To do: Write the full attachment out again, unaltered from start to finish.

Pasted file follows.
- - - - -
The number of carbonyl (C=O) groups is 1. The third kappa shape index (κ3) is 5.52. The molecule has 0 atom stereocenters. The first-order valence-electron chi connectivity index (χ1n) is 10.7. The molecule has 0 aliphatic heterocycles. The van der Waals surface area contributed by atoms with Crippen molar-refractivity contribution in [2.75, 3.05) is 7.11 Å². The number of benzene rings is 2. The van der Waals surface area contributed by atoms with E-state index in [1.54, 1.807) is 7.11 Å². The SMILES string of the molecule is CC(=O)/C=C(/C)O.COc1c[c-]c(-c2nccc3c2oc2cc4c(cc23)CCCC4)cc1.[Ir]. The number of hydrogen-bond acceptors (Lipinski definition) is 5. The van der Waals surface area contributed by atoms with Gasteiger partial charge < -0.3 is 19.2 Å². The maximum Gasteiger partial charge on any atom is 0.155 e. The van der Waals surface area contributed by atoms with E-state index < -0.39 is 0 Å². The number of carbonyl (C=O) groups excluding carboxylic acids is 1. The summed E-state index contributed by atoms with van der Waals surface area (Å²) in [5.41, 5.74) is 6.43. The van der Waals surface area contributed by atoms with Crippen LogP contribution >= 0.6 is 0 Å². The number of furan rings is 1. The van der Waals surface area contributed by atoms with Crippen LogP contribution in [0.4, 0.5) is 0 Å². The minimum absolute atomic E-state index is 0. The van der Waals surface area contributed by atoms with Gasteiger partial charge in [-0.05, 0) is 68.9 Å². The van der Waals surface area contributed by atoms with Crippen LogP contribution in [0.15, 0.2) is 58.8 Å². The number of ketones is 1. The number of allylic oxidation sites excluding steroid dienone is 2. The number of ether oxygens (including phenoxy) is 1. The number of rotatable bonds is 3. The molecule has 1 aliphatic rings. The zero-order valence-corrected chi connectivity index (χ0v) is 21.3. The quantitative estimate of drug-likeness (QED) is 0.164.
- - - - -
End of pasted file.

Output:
The number of carbonyl (C=O) groups is 1. The third kappa shape index (κ3) is 5.52. The molecule has 0 atom stereocenters. The first-order valence-electron chi connectivity index (χ1n) is 10.7. The molecule has 0 aliphatic heterocycles. The van der Waals surface area contributed by atoms with Crippen molar-refractivity contribution in [2.75, 3.05) is 7.11 Å². The number of benzene rings is 2. The van der Waals surface area contributed by atoms with E-state index in [1.54, 1.807) is 7.11 Å². The SMILES string of the molecule is CC(=O)/C=C(/C)O.COc1c[c-]c(-c2nccc3c2oc2cc4c(cc23)CCCC4)cc1.[Ir]. The number of hydrogen-bond acceptors (Lipinski definition) is 5. The van der Waals surface area contributed by atoms with Gasteiger partial charge < -0.3 is 19.2 Å². The maximum Gasteiger partial charge on any atom is 0.155 e. The van der Waals surface area contributed by atoms with E-state index < -0.39 is 0 Å². The number of carbonyl (C=O) groups excluding carboxylic acids is 1. The summed E-state index contributed by atoms with van der Waals surface area (Å²) in [5.41, 5.74) is 6.43. The van der Waals surface area contributed by atoms with Crippen LogP contribution >= 0.6 is 0 Å². The number of furan rings is 1. The van der Waals surface area contributed by atoms with Crippen LogP contribution in [0.4, 0.5) is 0 Å². The minimum absolute atomic E-state index is 0. The van der Waals surface area contributed by atoms with Gasteiger partial charge in [-0.05, 0) is 68.9 Å². The van der Waals surface area contributed by atoms with Crippen LogP contribution in [0.15, 0.2) is 58.8 Å². The number of ketones is 1. The number of allylic oxidation sites excluding steroid dienone is 2. The number of ether oxygens (including phenoxy) is 1. The number of rotatable bonds is 3. The molecule has 1 aliphatic rings. The zero-order valence-corrected chi connectivity index (χ0v) is 21.3. The quantitative estimate of drug-likeness (QED) is 0.164.